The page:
The 23-story tall Falcon Heavy, carrying a cherry red Tesla Roadster automobile into space as a mock payload, roared off its launch pad at 3:45 p.m. (2045 GMT) at the Kennedy Space Center in Cape Canaveral. It launched from the same site used by NASA’s towering Saturn 5 rockets to carry Apollo missions to the moon more than 40 years ago.
The two side-boosters successfully separated from the center main-stage rocket and flew back to Earth for safe simultaneous touchdowns on twin launch pads at Cape Canaveral Air Force Station. The center booster was expected for a return landing on a drone ship floating at sea, but its fate was not immediately known.
The launch had been delayed for more than two hours due to wind-shear conditions.
The successful test launch marked a key turning point in Musk’s privately owned Space Exploration Technologies, which stands to gain a new edge over the handful of rivals vying for lucrative contracts with NASA, satellite companies and the U.S. military. Going along for the ride in a bit of playful cross-promotional space theater was the sleek red, electric-powered sports car from the assembly line of Musk’s other transportation enterprise, Tesla Inc.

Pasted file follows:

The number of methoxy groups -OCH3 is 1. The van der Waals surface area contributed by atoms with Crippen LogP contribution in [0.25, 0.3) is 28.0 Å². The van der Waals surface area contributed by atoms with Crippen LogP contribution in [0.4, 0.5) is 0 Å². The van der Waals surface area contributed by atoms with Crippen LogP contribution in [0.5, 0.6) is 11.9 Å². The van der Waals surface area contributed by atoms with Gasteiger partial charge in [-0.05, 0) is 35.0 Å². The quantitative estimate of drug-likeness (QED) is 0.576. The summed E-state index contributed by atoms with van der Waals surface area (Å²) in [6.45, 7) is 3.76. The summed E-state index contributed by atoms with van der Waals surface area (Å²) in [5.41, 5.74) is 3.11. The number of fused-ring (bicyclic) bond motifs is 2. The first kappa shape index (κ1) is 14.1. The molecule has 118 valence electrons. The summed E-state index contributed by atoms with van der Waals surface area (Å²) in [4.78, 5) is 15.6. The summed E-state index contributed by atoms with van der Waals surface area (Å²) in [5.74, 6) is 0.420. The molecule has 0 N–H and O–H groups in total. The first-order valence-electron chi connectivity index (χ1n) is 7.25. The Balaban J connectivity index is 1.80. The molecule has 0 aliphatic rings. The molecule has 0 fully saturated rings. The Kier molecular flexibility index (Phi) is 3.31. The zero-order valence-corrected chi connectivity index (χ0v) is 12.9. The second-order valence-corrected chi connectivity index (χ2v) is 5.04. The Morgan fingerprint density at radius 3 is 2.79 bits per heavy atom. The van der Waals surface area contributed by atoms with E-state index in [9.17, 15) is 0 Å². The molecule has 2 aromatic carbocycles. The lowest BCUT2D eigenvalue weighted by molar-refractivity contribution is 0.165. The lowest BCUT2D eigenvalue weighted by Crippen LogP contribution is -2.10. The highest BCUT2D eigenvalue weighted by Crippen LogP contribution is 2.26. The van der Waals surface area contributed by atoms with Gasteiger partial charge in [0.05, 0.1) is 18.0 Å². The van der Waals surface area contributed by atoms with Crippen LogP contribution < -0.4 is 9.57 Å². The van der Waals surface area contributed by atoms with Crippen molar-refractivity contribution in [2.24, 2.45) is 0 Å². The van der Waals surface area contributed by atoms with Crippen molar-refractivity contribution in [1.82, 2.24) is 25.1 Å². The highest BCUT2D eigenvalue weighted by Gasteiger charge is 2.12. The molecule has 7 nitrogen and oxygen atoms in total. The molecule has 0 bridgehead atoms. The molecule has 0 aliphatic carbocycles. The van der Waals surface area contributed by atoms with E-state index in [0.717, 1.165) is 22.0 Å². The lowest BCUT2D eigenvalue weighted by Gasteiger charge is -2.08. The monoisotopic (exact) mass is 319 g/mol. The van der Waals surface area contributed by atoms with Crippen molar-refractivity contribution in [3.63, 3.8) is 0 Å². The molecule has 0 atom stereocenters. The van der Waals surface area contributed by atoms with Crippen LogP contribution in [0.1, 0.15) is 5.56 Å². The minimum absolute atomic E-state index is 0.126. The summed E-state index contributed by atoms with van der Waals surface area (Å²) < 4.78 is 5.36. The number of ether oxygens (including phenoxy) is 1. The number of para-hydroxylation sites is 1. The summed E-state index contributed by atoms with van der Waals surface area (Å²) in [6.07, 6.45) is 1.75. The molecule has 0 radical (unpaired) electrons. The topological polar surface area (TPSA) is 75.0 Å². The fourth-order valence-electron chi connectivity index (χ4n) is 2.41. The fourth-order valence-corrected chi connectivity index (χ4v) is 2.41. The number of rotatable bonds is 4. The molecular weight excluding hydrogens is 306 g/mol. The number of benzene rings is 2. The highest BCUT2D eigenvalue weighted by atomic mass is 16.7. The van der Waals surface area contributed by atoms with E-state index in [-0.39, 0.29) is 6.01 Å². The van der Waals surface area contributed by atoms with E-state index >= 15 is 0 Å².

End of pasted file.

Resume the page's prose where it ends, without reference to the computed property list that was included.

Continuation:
The Tesla Roadster is supposed to be sent into a virtually indefinite solar orbit, on a path taking it as far from Earth as Mars. Adding to the whimsy, SpaceX has planted a space-suited mannequin in the driver’s seat of the convertible. Whether the car makes it onto its planned trajectory will not become clear for several more hours, SpaceX said.
Propelled by 27 rocket engines, the Falcon Heavy packs more than 5 million pounds of thrust at launch, roughly three times the force of the Falcon 9 booster that until now has been the workhorse of the SpaceX fleet. The new heavy-lift rocket is essentially constructed from three Falcon 9s harnessed together side-by-side, and Musk has said that one of the most critical points of the flight would come as the two side boosters separate from the central rocket early in the flight. That occurred seemingly without a hitch.
If the demonstration flight succeeds, Falcon Heavy will rank as the world’s most powerful existing rocket, with more lift capacity than any U.S. space vehicle since the era of NASA’s Saturn 5 rockets that took astronauts to the moon some 45 years ago.